The embellishment of a melody, either by adding notes or by modifying rhythms

Ornamentation, in music, refers to the embellishment or decoration of a melody or musical passage. It involves the addition of extra notes, trills, turns, grace notes, and other melodic or rhythmic flourishes to enhance the expressiveness and beauty of the music.

Ornamentation has been an integral part of music across various genres and historical periods. It can be found in classical music, baroque music, folk music, jazz, and many other styles. Different musical traditions and periods have their own specific ornamentation techniques and conventions.

In classical music, composers such as Johann Sebastian Bach, Wolfgang Amadeus Mozart, and Franz Joseph Haydn often indicated specific ornaments in their compositions, but performers were also expected to add their own ornaments based on the musical style and personal interpretation. These ornaments could include trills, mordents, turns, appoggiaturas, and various types of grace notes.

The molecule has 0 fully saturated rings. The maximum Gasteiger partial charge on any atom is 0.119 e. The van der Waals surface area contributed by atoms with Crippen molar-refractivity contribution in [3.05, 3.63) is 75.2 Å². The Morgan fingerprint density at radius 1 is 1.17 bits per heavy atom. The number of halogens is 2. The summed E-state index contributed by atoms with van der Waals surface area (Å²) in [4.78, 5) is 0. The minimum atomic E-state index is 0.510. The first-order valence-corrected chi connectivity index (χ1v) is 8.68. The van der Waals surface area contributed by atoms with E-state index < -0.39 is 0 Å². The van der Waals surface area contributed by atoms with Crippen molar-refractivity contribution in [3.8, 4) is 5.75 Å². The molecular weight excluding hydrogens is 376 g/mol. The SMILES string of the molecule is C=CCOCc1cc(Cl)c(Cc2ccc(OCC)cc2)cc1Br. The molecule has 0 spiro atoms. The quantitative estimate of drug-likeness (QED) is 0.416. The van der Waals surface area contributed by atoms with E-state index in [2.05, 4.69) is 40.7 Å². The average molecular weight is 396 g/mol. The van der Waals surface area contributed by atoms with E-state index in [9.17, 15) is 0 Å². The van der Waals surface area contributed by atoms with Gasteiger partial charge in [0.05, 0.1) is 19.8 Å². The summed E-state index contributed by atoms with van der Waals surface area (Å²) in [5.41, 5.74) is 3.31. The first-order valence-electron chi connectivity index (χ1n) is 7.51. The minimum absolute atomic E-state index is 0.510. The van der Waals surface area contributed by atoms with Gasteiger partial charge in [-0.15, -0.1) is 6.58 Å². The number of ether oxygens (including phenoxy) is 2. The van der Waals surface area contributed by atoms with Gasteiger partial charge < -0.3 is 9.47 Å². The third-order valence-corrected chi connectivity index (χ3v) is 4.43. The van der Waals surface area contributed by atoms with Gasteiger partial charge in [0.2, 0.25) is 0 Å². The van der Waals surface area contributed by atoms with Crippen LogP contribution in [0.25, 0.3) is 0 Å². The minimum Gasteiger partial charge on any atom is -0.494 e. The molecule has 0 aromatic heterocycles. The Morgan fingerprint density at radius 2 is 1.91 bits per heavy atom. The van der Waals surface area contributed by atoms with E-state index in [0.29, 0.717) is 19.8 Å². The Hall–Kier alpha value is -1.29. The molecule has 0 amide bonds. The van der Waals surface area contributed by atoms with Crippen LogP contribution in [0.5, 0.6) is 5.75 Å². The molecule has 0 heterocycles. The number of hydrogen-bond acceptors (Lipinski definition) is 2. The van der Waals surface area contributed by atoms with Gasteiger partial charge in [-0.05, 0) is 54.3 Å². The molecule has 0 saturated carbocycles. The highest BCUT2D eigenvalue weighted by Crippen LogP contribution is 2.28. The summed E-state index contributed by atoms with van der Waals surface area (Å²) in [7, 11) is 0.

Baroque music, in particular, placed great importance on ornamentation. Performers were encouraged to add improvised or written ornaments to the music, showcasing their virtuosity and creativity. Ornamentation in baroque music served as a means of expression, adding embellishments to the basic melody and enhancing its emotional impact.

In folk music traditions, ornamentation varies widely depending on the culture and region. It can involve sliding notes, bends, vibrato, and other techniques that give the music its distinct character and flavor.

In jazz, ornamentation plays a crucial role in improvisation. Jazz musicians often embellish melodies with slides, grace notes, chromatic passing tones, and other decorative elements, adding their own personal style and improvisational flair to the music.

Example of Ornamentation

Music Theory | 2.3 Ornaments